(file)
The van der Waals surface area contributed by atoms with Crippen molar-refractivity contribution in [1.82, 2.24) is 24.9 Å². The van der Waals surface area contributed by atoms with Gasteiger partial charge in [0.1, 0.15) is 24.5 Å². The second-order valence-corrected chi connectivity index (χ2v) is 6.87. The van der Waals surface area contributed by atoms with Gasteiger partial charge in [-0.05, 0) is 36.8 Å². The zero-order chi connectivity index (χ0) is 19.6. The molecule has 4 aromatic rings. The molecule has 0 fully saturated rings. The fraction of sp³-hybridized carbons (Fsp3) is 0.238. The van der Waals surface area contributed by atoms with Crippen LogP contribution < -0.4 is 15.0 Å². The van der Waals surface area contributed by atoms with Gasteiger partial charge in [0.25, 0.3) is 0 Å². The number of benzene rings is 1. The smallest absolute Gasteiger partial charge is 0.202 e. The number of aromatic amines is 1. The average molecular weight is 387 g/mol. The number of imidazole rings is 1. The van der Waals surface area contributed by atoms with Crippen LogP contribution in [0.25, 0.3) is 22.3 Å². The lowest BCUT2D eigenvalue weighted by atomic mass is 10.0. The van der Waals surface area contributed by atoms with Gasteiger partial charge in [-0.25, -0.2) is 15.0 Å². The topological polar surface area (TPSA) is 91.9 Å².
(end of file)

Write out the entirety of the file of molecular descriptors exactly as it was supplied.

The van der Waals surface area contributed by atoms with Crippen molar-refractivity contribution in [1.82, 2.24) is 24.9 Å². The van der Waals surface area contributed by atoms with Gasteiger partial charge in [0.1, 0.15) is 24.5 Å². The second-order valence-corrected chi connectivity index (χ2v) is 6.87. The van der Waals surface area contributed by atoms with Gasteiger partial charge in [-0.05, 0) is 36.8 Å². The zero-order chi connectivity index (χ0) is 19.6. The molecule has 4 aromatic rings. The molecule has 0 fully saturated rings. The fraction of sp³-hybridized carbons (Fsp3) is 0.238. The van der Waals surface area contributed by atoms with Crippen LogP contribution < -0.4 is 15.0 Å². The van der Waals surface area contributed by atoms with Gasteiger partial charge in [0.25, 0.3) is 0 Å². The number of benzene rings is 1. The smallest absolute Gasteiger partial charge is 0.202 e. The number of aromatic amines is 1. The average molecular weight is 387 g/mol. The number of imidazole rings is 1. The van der Waals surface area contributed by atoms with Crippen LogP contribution in [0.25, 0.3) is 22.3 Å². The lowest BCUT2D eigenvalue weighted by atomic mass is 10.0. The van der Waals surface area contributed by atoms with Gasteiger partial charge in [-0.25, -0.2) is 15.0 Å². The topological polar surface area (TPSA) is 91.9 Å².